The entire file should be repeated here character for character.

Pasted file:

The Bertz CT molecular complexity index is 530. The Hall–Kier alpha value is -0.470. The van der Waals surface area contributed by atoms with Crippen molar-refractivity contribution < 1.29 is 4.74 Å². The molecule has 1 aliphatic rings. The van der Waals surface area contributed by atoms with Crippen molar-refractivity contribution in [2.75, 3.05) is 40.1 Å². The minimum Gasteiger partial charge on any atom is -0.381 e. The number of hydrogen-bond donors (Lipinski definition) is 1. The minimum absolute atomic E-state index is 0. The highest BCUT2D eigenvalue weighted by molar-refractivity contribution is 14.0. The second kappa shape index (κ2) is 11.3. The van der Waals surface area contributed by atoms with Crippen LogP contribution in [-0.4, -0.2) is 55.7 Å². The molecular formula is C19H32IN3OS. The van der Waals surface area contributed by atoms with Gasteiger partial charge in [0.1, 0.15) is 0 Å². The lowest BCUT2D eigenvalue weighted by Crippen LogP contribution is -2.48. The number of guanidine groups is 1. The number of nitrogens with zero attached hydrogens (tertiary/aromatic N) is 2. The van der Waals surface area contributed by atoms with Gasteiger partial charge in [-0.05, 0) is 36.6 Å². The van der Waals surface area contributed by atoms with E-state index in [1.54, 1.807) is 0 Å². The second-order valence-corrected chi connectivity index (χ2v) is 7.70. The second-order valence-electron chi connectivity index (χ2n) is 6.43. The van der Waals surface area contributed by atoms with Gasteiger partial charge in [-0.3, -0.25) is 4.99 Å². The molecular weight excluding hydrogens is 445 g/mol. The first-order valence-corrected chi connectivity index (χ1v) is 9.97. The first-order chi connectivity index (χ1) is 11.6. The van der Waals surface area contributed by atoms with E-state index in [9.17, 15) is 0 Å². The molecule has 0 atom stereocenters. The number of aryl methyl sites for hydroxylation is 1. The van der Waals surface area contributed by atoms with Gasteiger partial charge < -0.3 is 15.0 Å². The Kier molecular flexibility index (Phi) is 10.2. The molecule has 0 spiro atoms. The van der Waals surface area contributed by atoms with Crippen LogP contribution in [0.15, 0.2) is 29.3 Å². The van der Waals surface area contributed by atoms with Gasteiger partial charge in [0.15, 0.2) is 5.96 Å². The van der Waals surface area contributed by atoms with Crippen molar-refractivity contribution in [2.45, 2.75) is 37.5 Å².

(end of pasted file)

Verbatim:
The Bertz CT molecular complexity index is 530. The Hall–Kier alpha value is -0.470. The van der Waals surface area contributed by atoms with Crippen molar-refractivity contribution < 1.29 is 4.74 Å². The molecule has 1 aliphatic rings. The van der Waals surface area contributed by atoms with Crippen molar-refractivity contribution in [2.75, 3.05) is 40.1 Å². The minimum Gasteiger partial charge on any atom is -0.381 e. The number of hydrogen-bond donors (Lipinski definition) is 1. The minimum absolute atomic E-state index is 0. The highest BCUT2D eigenvalue weighted by molar-refractivity contribution is 14.0. The second kappa shape index (κ2) is 11.3. The van der Waals surface area contributed by atoms with Crippen LogP contribution in [-0.4, -0.2) is 55.7 Å². The molecular formula is C19H32IN3OS. The van der Waals surface area contributed by atoms with Gasteiger partial charge in [0.1, 0.15) is 0 Å². The lowest BCUT2D eigenvalue weighted by Crippen LogP contribution is -2.48. The number of guanidine groups is 1. The number of nitrogens with zero attached hydrogens (tertiary/aromatic N) is 2. The van der Waals surface area contributed by atoms with Gasteiger partial charge in [-0.05, 0) is 36.6 Å². The van der Waals surface area contributed by atoms with E-state index in [1.54, 1.807) is 0 Å². The second-order valence-corrected chi connectivity index (χ2v) is 7.70. The second-order valence-electron chi connectivity index (χ2n) is 6.43. The van der Waals surface area contributed by atoms with Gasteiger partial charge in [-0.3, -0.25) is 4.99 Å². The molecular weight excluding hydrogens is 445 g/mol. The first-order valence-corrected chi connectivity index (χ1v) is 9.97. The first-order chi connectivity index (χ1) is 11.6. The van der Waals surface area contributed by atoms with E-state index in [9.17, 15) is 0 Å². The molecule has 0 atom stereocenters. The number of aryl methyl sites for hydroxylation is 1. The van der Waals surface area contributed by atoms with Gasteiger partial charge < -0.3 is 15.0 Å². The Kier molecular flexibility index (Phi) is 10.2. The molecule has 0 spiro atoms. The van der Waals surface area contributed by atoms with Crippen LogP contribution in [0.15, 0.2) is 29.3 Å². The van der Waals surface area contributed by atoms with Gasteiger partial charge in [0.15, 0.2) is 5.96 Å². The van der Waals surface area contributed by atoms with Crippen molar-refractivity contribution in [2.45, 2.75) is 37.5 Å².